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All is not lost: after filtering the noise is much reduced, and we can even penetrate into the region below the critical point T

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Similar studies under mean absolute deviation, expected shortfall and maximal loss Lead to similar conclusions, except that the effect of estimation error is even more serious In addition, no convincing filtering methods exist for these measures In the case of coherent measures the existence of a solution becomes a probabilistic issue, depending on the sample Calculation of this probability leads to some intriguing problems in random geometry

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Probability of finding a solution for the minimax problem:

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Probability of the existence of an optimum under CVaR. F is the standard normal distribution. Note the scaling in N/T. Feasibility of optimization under ES

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For ES the critical value of N/T depends on the threshold β

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With increasing N, T ( N/T= fixed) the transition becomes sharper and sharper…

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…until in the limit N, T with N/T= fixed we get a phase boundary. The exact phase boundary has since been obtained by Ciliberti, Kondor and Mezard from replica theory.

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Scaling

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The mean relative error in portfolios optimized under various risk measures blows up as we approach the phase boundary

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Distributions of q o for various risk measures

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Instability of portfolio weights Similar trends can be observed if we look into the weights of the optimal portfolio: the weights display a high degree of instability already for variance optimized portfolios, but this instability is even stronger for mean absolute deviation, expected shortfall, and maximal loss.

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Instability of weights for various risk measures, non-overlapping windows

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Instability of weights for various risk measures, overlapping weights

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A wider context Hard computational problems (combinatorial optimization, random assignment, graph partitioning, satisfiability): the length of the algorithm grows exponentially with the size of the problem. These are practically untractable. Their difficulty may depend on some internal parameter (e.g. the density of constraints in a satisfiability problem) Recently it has been observed that the difficulty does not change gradually with the variations of this parameter, but there is a critical value where the problem becomes hard abruptly This critical point is preceded by a number of critical phenomena

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A wider context Hard computational problems (combinatorial optimization, random assignment, graph partitioning, and satisfiability problems ): the length of the algorithm grows exponentially with the size of the problem. These are practically untractable. Their difficulty may depend on some internal parameter (e.g. the density of constraints in a satisfiability problem) Recently it has been observed that the difficulty does not change gradually with the variations of this parameter, but there is a critical value where the problem becomes hard abruptly This critical point is preceded by a number of critical phenomena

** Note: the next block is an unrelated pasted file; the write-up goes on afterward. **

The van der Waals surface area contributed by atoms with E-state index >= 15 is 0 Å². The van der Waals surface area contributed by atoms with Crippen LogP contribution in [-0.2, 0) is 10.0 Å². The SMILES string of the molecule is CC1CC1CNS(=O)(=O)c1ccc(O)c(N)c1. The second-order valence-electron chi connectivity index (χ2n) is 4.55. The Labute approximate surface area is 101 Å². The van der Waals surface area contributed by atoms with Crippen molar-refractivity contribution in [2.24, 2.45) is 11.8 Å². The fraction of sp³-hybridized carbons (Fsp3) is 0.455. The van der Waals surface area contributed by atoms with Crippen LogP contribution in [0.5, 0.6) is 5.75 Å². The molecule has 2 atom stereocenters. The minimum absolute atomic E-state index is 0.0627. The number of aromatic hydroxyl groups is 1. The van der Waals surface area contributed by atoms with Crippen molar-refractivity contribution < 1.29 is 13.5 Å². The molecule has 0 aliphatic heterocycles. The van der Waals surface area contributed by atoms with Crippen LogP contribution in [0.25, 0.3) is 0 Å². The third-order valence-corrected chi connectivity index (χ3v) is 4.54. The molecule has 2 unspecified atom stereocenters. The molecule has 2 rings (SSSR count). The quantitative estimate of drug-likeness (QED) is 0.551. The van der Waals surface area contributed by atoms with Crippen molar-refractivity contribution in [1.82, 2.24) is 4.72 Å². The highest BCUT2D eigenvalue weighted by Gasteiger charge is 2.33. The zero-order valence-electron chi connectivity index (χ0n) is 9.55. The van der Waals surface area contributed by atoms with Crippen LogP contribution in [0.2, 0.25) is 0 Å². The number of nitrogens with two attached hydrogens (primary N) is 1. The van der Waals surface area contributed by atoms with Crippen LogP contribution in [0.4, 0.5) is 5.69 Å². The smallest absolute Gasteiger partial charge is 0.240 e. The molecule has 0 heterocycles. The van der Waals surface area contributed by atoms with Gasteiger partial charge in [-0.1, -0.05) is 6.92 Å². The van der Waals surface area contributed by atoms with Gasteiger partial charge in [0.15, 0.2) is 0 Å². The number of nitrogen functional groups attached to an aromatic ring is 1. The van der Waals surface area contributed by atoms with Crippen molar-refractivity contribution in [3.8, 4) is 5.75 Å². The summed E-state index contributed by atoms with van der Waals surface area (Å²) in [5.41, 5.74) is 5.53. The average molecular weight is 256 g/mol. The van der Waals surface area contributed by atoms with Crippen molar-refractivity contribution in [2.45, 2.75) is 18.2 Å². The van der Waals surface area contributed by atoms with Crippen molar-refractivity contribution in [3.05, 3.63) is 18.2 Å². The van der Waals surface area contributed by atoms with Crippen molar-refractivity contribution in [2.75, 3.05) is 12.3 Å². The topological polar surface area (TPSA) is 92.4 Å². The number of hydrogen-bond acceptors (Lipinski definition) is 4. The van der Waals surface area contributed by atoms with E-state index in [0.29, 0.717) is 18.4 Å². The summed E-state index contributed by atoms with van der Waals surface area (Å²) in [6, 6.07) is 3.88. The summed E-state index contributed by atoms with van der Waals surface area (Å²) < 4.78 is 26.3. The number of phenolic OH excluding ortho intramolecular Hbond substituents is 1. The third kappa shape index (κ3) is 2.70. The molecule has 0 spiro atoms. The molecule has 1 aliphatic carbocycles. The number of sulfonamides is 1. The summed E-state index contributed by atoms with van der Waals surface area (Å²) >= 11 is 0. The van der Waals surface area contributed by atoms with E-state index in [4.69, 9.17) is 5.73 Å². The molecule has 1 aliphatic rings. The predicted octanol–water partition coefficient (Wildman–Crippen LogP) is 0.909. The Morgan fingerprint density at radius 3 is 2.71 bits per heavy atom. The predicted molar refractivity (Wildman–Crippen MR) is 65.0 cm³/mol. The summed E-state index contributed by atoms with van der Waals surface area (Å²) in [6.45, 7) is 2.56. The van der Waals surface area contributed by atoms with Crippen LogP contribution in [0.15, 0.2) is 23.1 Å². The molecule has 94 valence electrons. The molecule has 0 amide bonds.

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A wider context Hard computational problems (combinatorial optimization, random assignment, graph partitioning, and satisfiability problems ): the length of the algorithm grows exponentially with the size of the problem. These are practically untractable. Their difficulty may depend on some internal parameter (e.g. the density of constraints in a satisfiability problem) Recently it has been observed that the difficulty does not change gradually with the variations of this parameter, but there is a critical value where the problem becomes hard abruptly This critical point is preceded by a number of critical phenomena

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A wider context Hard computational problems (combinatorial optimization, random assignment, graph partitioning, and satisfiability problems ): the length of the algorithm grows exponentially with the size of the problem. These are practically untractable. Their difficulty may depend on some internal parameter (e.g. the density of constraints in a satisfiability problem) Recently it has been observed that the difficulty does not change gradually with the variations of this parameter, but there is a critical value where the problem becomes hard abruptly This critical point is preceded by a number of critical phenomena

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The critical phenomena we observe in portfolio selection are analogous to these, they represent a new random Gaussian universality class within this family, where a number of modes go soft in rapid succession, as one approaches the critical point. Filtering corresponds to discarding these soft modes.

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The critical phenomena we observe in portfolio selection are analogous to these, they represent a new random Gaussian universality class within this family, where a number of modes go soft in rapid succesion, as one approaches the critical point. Filtering corresponds to discarding these soft modes.

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Summary If we do not have sufficient information we cannot make an intelligent decision – so far this is a triviality The important message here is that there is a critical point where the error diverges, and its behaviour is subject to universal scaling laws